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I'm working on a medium-sized (probably) PHP system which had MySQL connections being opened everywhere throughout different files and, made into global variables for the later included scripts to have access to. Since I'm creating another module, I'd like to avoid globals and keeping the same mysql connection for each page request. My current solution is this:

Class Db {
        static public $dbConnectionArray = array();

For every request, the connections would be saved in the static array and referred back to at a later time. What do you think could go wrong? And why?

Would like to hear some opinions on how to best tackle this as I would love to reduce the number of opened connections per script run (currently, one page request invoked about 6-15 mysql connections to at least 3 different databases).

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if you create a class that handles all your db interaction then you will not have to worry about this –  Ibu Aug 16 '11 at 4:23
Why do you have more than 1 connection to a single database? –  prodigitalson Aug 16 '11 at 4:28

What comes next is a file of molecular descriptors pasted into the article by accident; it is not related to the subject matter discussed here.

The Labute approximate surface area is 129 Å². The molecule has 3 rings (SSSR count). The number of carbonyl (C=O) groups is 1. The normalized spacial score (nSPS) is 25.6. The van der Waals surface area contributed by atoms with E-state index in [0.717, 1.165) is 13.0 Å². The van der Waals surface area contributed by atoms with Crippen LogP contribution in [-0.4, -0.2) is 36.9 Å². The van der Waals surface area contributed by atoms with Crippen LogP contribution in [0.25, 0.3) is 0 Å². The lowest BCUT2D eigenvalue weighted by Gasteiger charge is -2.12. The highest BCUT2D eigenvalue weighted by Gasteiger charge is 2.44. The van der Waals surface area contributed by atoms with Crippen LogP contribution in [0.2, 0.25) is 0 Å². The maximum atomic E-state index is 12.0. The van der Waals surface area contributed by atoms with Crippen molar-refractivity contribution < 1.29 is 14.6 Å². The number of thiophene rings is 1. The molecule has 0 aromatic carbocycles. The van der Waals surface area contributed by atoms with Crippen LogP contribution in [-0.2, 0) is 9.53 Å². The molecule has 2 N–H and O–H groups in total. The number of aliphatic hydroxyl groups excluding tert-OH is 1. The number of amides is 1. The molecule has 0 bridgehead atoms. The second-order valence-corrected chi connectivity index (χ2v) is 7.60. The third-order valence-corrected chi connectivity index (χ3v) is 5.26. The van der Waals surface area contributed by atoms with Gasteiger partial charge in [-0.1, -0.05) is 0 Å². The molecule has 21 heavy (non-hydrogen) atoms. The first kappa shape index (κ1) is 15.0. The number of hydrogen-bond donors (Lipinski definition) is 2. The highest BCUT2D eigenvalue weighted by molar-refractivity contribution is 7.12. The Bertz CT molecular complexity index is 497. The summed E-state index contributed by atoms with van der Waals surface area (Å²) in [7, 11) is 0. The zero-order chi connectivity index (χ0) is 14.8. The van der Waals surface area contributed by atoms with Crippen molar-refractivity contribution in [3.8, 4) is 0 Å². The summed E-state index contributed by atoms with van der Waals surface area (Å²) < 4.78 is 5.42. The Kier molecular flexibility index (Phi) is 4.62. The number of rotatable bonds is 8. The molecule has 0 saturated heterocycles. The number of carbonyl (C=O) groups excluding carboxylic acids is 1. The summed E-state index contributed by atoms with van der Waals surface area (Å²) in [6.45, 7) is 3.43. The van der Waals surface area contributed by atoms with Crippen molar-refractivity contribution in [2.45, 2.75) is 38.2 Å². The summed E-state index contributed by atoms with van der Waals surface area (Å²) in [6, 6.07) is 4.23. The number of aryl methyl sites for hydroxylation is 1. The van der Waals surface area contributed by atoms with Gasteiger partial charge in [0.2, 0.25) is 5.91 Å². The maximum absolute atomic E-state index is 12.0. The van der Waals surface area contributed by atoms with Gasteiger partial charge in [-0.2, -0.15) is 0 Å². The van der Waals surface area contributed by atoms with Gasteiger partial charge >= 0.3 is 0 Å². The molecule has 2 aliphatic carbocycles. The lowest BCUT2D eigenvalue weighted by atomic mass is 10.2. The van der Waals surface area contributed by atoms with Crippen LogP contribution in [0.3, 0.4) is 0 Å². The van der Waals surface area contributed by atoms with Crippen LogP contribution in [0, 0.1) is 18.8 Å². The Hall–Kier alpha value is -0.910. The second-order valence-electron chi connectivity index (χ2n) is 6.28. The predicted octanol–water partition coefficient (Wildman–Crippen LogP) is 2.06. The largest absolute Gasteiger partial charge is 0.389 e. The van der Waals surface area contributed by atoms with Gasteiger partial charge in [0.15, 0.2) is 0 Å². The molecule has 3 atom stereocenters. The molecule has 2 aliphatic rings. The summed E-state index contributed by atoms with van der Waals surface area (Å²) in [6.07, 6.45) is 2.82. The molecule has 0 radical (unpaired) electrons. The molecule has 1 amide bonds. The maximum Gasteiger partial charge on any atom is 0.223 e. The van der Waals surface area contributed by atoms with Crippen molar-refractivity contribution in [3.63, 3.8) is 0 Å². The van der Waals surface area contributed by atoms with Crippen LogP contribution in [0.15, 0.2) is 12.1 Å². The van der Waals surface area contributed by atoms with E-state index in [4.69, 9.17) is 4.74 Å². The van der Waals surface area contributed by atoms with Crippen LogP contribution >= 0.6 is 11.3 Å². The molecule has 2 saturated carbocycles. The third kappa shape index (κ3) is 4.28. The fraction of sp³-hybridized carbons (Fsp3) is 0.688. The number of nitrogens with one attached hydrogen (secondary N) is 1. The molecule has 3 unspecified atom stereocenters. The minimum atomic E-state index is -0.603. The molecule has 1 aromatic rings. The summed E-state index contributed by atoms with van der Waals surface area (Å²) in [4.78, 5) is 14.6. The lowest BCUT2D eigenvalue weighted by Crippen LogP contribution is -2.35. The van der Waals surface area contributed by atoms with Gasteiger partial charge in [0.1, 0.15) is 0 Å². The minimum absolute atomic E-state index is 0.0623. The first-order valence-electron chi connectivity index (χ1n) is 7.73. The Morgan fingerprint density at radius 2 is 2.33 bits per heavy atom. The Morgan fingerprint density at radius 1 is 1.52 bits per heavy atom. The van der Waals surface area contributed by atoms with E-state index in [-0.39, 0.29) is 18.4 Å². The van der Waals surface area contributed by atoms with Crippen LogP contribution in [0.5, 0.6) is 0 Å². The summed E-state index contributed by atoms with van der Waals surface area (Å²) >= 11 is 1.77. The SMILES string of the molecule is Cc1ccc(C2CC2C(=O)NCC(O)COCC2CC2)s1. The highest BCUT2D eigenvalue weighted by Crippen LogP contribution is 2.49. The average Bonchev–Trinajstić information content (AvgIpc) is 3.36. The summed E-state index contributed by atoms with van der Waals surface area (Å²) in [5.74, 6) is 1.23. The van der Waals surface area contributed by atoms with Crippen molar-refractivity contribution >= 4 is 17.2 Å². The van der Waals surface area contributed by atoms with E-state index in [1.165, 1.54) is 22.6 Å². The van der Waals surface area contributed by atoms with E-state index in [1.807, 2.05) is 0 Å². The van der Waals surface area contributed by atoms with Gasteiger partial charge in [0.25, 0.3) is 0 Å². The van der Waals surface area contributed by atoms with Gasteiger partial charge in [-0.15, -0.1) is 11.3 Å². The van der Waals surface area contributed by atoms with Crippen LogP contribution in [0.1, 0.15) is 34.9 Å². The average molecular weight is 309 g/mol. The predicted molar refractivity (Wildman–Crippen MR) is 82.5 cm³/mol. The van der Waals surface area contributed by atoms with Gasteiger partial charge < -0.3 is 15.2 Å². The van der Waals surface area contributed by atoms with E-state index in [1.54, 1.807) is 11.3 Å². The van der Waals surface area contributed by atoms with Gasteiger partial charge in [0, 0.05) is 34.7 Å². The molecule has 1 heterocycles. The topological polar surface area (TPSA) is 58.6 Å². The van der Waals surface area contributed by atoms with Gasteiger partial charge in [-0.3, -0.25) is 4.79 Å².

@prodigitalson: I haven't looked deeply into the process but I suspect that the global connections get re-initialized half-way through the script run. While I profiled the code, I spotted mysql_connect() being called several times for certain function calls which involve including a .php file which included another one, and so on... –  fred Aug 16 '11 at 6:18
Hmmm... its been a long time since ive used the mysql extension in production (i use PDO exclusively now), but i thought it was "smart" and grabbed the already open connection if the signature matched. –  prodigitalson Aug 16 '11 at 14:22
@prodigitalson: yep, by default that would be the case but our code specified the new_link flag in order to establish a fresh connection everytime. –  fred Aug 17 '11 at 1:28

1 Answer 1

up vote 0 down vote accepted

No need to reinvent the wheel. you can use mysql persistent connections to keep connections alive. (http://php.net/manual/en/function.mysql-pconnect.php)

By using persistent connections, your PHP scripts will reuse the same database connections (as long as the database name & credentials are the same)

Also, if your databases are on the same host, you should be able to use the same mysql connection by using mysql_select_db() function.

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OTOH, persistent connections are discouraged in MySQL, because the connection process is quite cheap - on one side - and it can induce the one or other problem, like forgotten table locks etc. –  glglgl Aug 16 '11 at 6:11
Using persistent connections would require re-writing the whole mysql class library which we are currently using. It's tightly coupled to all database operations, thus developers cannot touch it without HOD's approval. Best I can do is write some wrapper class to alleviate the current issues. –  fred Aug 16 '11 at 6:23

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